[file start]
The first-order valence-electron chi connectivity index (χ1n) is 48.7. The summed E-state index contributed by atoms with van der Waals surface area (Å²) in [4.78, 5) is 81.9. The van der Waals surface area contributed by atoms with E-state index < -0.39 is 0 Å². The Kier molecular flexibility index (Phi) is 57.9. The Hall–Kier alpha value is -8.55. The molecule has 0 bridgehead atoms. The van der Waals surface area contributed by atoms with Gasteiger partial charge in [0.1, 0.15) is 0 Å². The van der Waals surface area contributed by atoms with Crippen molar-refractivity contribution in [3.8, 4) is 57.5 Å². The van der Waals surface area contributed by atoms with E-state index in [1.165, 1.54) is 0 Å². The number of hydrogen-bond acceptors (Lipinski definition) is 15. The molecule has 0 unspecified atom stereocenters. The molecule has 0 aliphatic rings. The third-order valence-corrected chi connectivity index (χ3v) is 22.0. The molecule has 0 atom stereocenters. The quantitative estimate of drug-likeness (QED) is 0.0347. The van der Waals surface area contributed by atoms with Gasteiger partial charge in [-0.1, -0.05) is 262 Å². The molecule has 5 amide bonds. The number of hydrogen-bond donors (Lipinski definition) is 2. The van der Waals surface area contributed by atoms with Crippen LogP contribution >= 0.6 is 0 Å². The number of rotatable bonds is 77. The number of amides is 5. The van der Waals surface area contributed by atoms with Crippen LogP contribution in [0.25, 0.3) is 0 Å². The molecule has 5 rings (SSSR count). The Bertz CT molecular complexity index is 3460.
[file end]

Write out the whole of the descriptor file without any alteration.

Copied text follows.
The first-order valence-electron chi connectivity index (χ1n) is 48.7. The summed E-state index contributed by atoms with van der Waals surface area (Å²) in [4.78, 5) is 81.9. The van der Waals surface area contributed by atoms with E-state index < -0.39 is 0 Å². The Kier molecular flexibility index (Phi) is 57.9. The Hall–Kier alpha value is -8.55. The molecule has 0 bridgehead atoms. The van der Waals surface area contributed by atoms with Gasteiger partial charge in [0.1, 0.15) is 0 Å². The van der Waals surface area contributed by atoms with Crippen molar-refractivity contribution in [3.8, 4) is 57.5 Å². The van der Waals surface area contributed by atoms with E-state index in [1.165, 1.54) is 0 Å². The number of hydrogen-bond acceptors (Lipinski definition) is 15. The molecule has 0 unspecified atom stereocenters. The molecule has 0 aliphatic rings. The third-order valence-corrected chi connectivity index (χ3v) is 22.0. The molecule has 0 atom stereocenters. The quantitative estimate of drug-likeness (QED) is 0.0347. The van der Waals surface area contributed by atoms with Gasteiger partial charge in [-0.1, -0.05) is 262 Å². The molecule has 5 amide bonds. The number of hydrogen-bond donors (Lipinski definition) is 2. The van der Waals surface area contributed by atoms with Crippen LogP contribution >= 0.6 is 0 Å². The number of rotatable bonds is 77. The number of amides is 5. The van der Waals surface area contributed by atoms with Crippen LogP contribution in [0.25, 0.3) is 0 Å². The molecule has 5 rings (SSSR count). The Bertz CT molecular complexity index is 3460.